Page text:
Sergeant Allen A. Rivers, Sr.

Allen A. Rivers, Sr. was hired as the first and, at the time, only African American in the Champaign Police Department on August 1, 1935. He worked for 33 years as a policeman rising from a “beat cop” to a motorcycle cop, and then to Sergeant before retiring. He was known as never having to fire his gun in pursuit of a criminal or during an arrest.

Image credit: Champaign County Historical Archives at the Urbana Free Library

Edward A. Green

Edward A. Green, a freeman, became one of the first African Americans to settle in Champaign County in 1856. Born in North Carolina, he moved to West Urbana (now Champaign) from Union County, Ohio, with his first wife, Georgia Anne, and daughters, Anna A. and Florence E. Green. A carpenter by trade, in 1858 he began purchasing parcels of land throughout what would become Champaign and into northwestern Urbana, ending up with approximately 14 lots. Six lots were located in Urbana between Wright and Goodwin Streets, along Eads and Champaign (now Vine) Streets.

611 East Pennsylvania Avenue, Champaign, IL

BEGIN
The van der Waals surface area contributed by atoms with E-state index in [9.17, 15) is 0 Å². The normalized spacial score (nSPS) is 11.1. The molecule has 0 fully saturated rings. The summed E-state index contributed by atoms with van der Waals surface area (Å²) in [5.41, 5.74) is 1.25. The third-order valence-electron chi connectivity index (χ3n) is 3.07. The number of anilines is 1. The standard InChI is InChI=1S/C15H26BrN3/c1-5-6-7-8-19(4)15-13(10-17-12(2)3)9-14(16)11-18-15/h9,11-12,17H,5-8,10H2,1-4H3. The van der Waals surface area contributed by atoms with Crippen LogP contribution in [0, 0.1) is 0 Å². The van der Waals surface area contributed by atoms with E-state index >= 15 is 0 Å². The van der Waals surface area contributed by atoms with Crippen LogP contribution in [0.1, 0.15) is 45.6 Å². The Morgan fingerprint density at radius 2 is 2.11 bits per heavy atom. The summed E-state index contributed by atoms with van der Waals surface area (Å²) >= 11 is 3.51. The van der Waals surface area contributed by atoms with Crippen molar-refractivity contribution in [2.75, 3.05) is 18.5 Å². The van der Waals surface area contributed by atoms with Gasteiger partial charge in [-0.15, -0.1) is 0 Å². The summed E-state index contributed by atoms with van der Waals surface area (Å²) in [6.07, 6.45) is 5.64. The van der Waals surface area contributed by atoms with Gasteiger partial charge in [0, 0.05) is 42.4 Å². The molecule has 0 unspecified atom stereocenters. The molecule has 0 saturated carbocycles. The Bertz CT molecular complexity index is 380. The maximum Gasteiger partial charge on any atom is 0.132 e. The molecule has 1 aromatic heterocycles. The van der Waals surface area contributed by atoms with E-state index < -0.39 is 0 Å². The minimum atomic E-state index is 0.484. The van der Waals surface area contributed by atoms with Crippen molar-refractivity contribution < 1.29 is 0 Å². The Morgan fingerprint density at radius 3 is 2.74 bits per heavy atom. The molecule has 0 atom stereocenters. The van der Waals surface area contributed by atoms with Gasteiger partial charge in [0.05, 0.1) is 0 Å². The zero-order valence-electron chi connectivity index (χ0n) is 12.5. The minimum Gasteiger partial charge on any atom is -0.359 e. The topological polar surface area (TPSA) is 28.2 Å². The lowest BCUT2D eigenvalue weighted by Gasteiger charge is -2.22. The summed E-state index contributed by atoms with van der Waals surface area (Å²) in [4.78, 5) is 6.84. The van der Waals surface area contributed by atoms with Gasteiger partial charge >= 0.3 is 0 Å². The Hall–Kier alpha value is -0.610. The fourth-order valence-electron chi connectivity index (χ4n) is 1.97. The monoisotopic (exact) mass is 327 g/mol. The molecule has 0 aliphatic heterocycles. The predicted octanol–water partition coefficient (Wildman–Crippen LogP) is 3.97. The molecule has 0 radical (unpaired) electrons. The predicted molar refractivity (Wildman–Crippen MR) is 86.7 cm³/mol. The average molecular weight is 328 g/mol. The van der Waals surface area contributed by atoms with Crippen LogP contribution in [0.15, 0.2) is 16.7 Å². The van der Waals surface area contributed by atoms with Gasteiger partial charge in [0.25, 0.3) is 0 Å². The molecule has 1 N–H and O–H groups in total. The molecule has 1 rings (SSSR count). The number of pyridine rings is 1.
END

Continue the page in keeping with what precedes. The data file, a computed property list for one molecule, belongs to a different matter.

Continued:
Image credit: Mt. Hope Cemetery War Memorial

African American Civil War Burials and Mt. Hope Cemetery

Located west of Memorial Stadium at the University of Illinois at Urbana-Champaign, Mount Hope Cemetery (611 E. Pennsylvania Ave., Champaign, IL) was plotted and internment began in 1856. Sitting on the dividing line between the two cities, it’s the oldest operating cemetery in Champaign-Urbana. Throughout its 150 years, it has been the final resting place for many local African Americans and their families, including most of those who fought in the Civil War. The majority of these veterans were buried in what was the Grand Army of the Republic’s (G.A.R.) section, now known as the “old” veteran's section, found as you enter the cemetery. It is represented by the Civil War Memorial and a 32-pound canon built in 1851. However, many of the original markers no longer exist for many of these and other Civil War veterans, or they were moved to other locations in the cemetery.